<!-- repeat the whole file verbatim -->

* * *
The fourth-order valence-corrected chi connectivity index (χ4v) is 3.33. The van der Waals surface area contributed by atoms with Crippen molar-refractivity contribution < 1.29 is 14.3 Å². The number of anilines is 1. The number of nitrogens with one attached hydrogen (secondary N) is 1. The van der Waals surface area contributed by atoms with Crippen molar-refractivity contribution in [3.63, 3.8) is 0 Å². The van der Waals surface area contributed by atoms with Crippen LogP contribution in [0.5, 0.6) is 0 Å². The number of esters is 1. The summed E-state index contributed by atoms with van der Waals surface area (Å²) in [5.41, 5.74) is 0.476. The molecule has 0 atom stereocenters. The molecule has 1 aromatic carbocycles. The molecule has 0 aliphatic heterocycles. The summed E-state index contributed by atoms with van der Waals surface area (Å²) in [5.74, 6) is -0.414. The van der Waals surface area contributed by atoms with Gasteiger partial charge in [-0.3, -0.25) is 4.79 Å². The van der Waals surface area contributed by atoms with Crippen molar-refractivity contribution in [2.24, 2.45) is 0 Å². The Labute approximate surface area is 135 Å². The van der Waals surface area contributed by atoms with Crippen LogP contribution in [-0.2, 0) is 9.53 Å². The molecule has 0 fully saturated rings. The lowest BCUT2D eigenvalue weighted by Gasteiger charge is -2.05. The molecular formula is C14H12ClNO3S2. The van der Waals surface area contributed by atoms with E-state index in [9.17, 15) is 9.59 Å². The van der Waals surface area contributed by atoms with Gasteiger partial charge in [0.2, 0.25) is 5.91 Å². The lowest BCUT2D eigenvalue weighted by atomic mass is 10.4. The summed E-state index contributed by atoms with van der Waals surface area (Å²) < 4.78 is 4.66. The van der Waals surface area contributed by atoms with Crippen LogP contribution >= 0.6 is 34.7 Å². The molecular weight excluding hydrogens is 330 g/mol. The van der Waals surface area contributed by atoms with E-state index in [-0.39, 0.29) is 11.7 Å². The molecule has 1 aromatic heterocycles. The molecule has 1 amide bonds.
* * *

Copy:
The fourth-order valence-corrected chi connectivity index (χ4v) is 3.33. The van der Waals surface area contributed by atoms with Crippen molar-refractivity contribution < 1.29 is 14.3 Å². The number of anilines is 1. The number of nitrogens with one attached hydrogen (secondary N) is 1. The van der Waals surface area contributed by atoms with Crippen molar-refractivity contribution in [3.63, 3.8) is 0 Å². The van der Waals surface area contributed by atoms with Crippen LogP contribution in [0.5, 0.6) is 0 Å². The number of esters is 1. The summed E-state index contributed by atoms with van der Waals surface area (Å²) in [5.41, 5.74) is 0.476. The molecule has 0 atom stereocenters. The molecule has 1 aromatic carbocycles. The molecule has 0 aliphatic heterocycles. The summed E-state index contributed by atoms with van der Waals surface area (Å²) in [5.74, 6) is -0.414. The van der Waals surface area contributed by atoms with Gasteiger partial charge in [-0.3, -0.25) is 4.79 Å². The van der Waals surface area contributed by atoms with Crippen molar-refractivity contribution in [2.24, 2.45) is 0 Å². The Labute approximate surface area is 135 Å². The van der Waals surface area contributed by atoms with Crippen LogP contribution in [-0.2, 0) is 9.53 Å². The molecule has 0 fully saturated rings. The lowest BCUT2D eigenvalue weighted by Gasteiger charge is -2.05. The molecular formula is C14H12ClNO3S2. The van der Waals surface area contributed by atoms with E-state index in [9.17, 15) is 9.59 Å². The van der Waals surface area contributed by atoms with Gasteiger partial charge in [0.2, 0.25) is 5.91 Å². The lowest BCUT2D eigenvalue weighted by atomic mass is 10.4. The summed E-state index contributed by atoms with van der Waals surface area (Å²) < 4.78 is 4.66. The van der Waals surface area contributed by atoms with Crippen LogP contribution >= 0.6 is 34.7 Å². The molecular weight excluding hydrogens is 330 g/mol. The van der Waals surface area contributed by atoms with E-state index in [-0.39, 0.29) is 11.7 Å². The molecule has 1 aromatic heterocycles. The molecule has 1 amide bonds.